What is rainwater harvesting?
Rainwater harvesting gathers rainwater and keeps it on site for later use. Rainwater capture can be used to provide water for landscaping and gardens, in-home use, wildlife, livestock, fire protection, stormwater management and rain gardens. We’ll share how to harvest rainwater including collection, storage and use, along with tips on maintaining your rainwater collection system and troubleshooting common problems. You can make a rain barrel in an afternoon and save water all season long.
Why is there a Need for Rainwater Harvesting?
Unlike many well water and municipal water supplies, rain water is naturally soft. Normal, clean rain has a pH of between 5.0 and 5.5. If you’re willing to invest in a rainwater harvesting system that meets your household needs, you can enjoy cleaner clothes and people, longer appliance life and no hard water buildup on fixtures and pipes.
In your garden, rainwater is the best option for your plants, because it’s free of salts and other minerals that can build up in the soil and harm your plants. Where groundwater is poor quality or unavailable, rainwater recovery may be your most affordable option for clean, safe water for you, your garden and livestock.
In urban and suburban areas, much of the surface area is made up of impenetrable surfaces (roofs, sidewalks, driveways, streets, etc.). Rainwater falls and is swept into storm sewers instead of slowly percolating into the soil. With rainwater capture and landscaping options such as rain gardens, we can keep the water on site longer and slowly release it into the soil. The more rainwater reclamation we have on site, the better we are able to manage stormwater, too. Municipal water also tends to be expensive, and many municipal water supplies are under stress, so if you can replace some of your water use with rainwater, it can save you money while you conserve water.
Is it Illegal to Collect Rainwater?
Some states do have specific laws on the books limiting rainwater harvesting or use, so it’s best to check with your local regulations before making a big investment. States with rainwater regulations include Arizona, Arkansas, California, Colorado, Hawaii, Illinois, Nevada, New Jersey, North Carolina, Ohio, Oklahoma, Oregon, Rhode Island, Texas, Utah, Virginia, Washington, and the U. S. Virgin islands. You can learn more at State Rainwater Harvesting Laws and Regulations.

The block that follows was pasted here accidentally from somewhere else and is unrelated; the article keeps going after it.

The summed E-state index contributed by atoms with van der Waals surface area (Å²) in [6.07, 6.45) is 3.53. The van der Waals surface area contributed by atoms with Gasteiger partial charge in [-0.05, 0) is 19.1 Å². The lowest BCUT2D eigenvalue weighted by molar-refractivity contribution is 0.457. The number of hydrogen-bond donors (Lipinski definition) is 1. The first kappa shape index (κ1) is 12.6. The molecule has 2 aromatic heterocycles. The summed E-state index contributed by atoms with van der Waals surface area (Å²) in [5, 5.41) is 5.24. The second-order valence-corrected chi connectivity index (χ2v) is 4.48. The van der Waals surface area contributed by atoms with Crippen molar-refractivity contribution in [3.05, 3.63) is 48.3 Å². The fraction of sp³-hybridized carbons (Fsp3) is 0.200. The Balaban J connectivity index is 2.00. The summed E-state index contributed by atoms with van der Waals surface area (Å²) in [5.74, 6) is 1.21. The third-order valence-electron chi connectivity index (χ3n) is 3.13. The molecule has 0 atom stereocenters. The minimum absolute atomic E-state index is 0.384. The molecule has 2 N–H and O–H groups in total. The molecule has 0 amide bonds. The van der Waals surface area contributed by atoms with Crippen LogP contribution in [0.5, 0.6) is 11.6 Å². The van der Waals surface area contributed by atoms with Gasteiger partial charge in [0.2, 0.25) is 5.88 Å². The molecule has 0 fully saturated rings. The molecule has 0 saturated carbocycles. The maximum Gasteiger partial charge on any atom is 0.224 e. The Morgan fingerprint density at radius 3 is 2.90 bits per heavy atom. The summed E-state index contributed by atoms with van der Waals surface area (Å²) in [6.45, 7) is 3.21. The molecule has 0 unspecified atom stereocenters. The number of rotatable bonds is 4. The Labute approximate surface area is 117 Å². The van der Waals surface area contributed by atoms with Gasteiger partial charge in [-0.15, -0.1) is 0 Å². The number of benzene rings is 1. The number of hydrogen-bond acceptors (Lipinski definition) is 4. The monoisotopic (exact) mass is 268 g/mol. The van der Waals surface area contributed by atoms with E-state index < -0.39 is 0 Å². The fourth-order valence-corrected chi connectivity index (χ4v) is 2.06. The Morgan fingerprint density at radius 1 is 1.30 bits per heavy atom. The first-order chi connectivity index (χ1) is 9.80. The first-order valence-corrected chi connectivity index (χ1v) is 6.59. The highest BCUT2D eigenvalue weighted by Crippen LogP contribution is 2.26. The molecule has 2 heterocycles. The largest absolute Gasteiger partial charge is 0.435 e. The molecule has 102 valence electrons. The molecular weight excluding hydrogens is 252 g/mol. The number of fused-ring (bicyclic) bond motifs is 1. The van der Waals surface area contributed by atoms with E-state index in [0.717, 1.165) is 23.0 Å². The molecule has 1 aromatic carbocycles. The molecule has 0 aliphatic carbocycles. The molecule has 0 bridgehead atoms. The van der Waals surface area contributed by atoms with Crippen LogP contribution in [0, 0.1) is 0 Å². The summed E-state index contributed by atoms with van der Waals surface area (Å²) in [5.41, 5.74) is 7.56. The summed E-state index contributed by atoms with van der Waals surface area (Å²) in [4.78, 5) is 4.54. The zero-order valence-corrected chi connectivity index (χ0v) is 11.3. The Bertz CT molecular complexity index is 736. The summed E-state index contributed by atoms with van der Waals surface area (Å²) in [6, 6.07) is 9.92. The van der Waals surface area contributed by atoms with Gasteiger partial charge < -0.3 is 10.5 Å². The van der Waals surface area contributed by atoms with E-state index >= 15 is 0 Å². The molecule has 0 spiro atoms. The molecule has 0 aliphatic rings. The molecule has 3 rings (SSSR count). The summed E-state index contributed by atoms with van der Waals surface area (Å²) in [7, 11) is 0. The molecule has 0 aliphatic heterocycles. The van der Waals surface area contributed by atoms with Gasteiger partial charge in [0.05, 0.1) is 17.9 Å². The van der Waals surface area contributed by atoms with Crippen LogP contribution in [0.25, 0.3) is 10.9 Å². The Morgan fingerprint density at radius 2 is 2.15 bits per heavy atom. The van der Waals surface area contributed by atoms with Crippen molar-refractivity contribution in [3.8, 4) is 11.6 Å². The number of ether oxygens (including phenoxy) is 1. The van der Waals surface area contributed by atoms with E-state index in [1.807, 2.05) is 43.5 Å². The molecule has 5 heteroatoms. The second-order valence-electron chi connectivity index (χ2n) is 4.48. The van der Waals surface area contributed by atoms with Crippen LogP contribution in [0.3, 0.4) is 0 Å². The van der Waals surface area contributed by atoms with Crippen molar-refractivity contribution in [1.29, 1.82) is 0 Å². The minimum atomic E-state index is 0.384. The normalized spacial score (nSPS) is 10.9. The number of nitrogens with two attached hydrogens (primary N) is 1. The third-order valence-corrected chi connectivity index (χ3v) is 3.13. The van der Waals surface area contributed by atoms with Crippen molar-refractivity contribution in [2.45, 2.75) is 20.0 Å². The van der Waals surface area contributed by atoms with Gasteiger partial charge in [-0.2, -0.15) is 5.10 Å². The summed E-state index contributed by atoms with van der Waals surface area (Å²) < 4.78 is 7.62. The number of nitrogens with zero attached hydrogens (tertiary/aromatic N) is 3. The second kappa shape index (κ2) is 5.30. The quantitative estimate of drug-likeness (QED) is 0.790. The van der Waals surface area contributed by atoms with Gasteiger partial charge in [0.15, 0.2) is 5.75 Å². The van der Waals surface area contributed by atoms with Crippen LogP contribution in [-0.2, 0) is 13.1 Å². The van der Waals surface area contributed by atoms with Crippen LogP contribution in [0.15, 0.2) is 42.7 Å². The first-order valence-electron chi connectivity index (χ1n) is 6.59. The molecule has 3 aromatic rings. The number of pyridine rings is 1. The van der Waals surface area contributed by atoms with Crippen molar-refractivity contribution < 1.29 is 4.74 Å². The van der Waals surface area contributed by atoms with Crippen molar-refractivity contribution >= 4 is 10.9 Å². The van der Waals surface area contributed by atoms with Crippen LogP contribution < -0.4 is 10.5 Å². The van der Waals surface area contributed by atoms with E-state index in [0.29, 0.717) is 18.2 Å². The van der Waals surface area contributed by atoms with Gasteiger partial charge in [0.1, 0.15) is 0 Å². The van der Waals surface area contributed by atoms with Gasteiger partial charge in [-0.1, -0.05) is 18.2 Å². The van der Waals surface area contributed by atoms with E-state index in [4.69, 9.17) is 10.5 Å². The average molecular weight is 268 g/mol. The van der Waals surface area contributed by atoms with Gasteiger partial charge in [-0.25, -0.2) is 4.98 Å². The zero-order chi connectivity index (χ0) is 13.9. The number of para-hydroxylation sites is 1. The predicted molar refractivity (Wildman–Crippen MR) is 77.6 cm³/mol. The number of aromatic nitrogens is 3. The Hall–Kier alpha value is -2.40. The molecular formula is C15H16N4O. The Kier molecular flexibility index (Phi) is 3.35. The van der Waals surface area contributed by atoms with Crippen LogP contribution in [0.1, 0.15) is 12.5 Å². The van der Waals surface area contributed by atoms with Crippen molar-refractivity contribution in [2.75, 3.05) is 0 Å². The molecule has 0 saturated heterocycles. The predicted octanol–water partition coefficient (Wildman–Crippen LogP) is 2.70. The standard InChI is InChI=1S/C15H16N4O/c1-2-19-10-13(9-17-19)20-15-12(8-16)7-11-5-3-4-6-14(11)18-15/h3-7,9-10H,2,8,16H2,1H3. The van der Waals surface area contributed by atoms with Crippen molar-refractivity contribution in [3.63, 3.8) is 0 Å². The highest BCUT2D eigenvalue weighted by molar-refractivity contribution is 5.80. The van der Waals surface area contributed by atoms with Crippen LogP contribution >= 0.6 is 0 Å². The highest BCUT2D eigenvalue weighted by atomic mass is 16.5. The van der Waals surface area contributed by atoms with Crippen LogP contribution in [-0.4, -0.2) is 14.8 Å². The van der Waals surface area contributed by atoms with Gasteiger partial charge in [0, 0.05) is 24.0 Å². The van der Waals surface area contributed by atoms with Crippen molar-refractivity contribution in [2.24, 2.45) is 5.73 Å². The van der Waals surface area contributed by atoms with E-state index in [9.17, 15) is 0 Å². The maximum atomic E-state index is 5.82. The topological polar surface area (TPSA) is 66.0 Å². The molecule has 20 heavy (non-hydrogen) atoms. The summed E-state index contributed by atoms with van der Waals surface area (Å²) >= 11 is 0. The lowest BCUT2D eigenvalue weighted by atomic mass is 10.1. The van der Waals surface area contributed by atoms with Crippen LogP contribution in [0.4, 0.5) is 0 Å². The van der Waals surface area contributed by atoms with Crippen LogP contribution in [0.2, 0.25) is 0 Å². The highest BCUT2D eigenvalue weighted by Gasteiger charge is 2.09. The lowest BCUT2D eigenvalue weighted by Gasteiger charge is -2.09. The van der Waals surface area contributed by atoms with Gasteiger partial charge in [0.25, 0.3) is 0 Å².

Rainwater Storage Containers – Rain Barrels and Cisterns
A key component of your rainwater collection system is storage. Some options for rainwater storage containers include:
- Water barrels
- Stone cisterns
- Concrete or Ferro-Cement Cisterns
- IBC Tanks
- Metal Storage Tanks
- Polypropylene Storage Tanks
- Fiberglass Storage Tanks
In the book “Rainwater Collection for the Mechanically Challenged”, the authors recommend water barrels for small systems and fiberglass storage tanks for larger systems. The love the look of old stone cisterns, but they can be difficult to maintain and cost prohibitive to build new. Fiberglass cisterns are durable, UV resistant (which inhibits algae growth), budget friendly, and can be painted with household latex paint to create a decorative rainwater cistern.
Water barrels are a great way to start with rainwater harvesting on a small scale. They are budget friendly (you may be able to find the barrels cheap or free) so you only have to pay for the system components. For the rest of this article, we’ll focus primarily on rainwater harvesting systems with water barrels, but many of the concepts also apply to larger rainwater harvesting systems.
Finding Rain Barrels for Sale, Cheap Rain Barrels or Decorative Rain Barrels
Many home improvement stores now offer plain and decorative rain barrels and rain barrel kits, or they can be purchased through catalogs or online. There are decorative rain barrel options now, such as:
Where space is limited, there are rain barrels that are flat on one side to sit flush against a building.
For larger rainwater storage such as polypropylene or fiberglass tanks, check with farm supply or industrial supply stores. There are also some local programs that supply rain barrels at a reduced cost to encourage rainwater collection.
For free and cheap water barrels, inquire at local food processors. Often they receive ingredients in 55 gallon drums. For instance, we were able to get the barrels we used for our rain collection system for free from a nearby meat shop. Make sure you use FOOD GRADE BARRELS, not barrels that may have contained toxic substances.
Be Careful Water is Heavy
Recently I’ve seen a photo making the rounds of a rainwater collection system featuring three 55 gallon plastic drums, stacked on their side, one above the other, in a wooden frame with PVC connections. I don’t recommend that rain barrel system. Those bad boys are heavy, and they are hard piped. Once installed, it would be a bear to get in there and clean your barrels. If you have full barrels, you’re looking at over 1200 pounds of water. That’s an accident waiting to happen.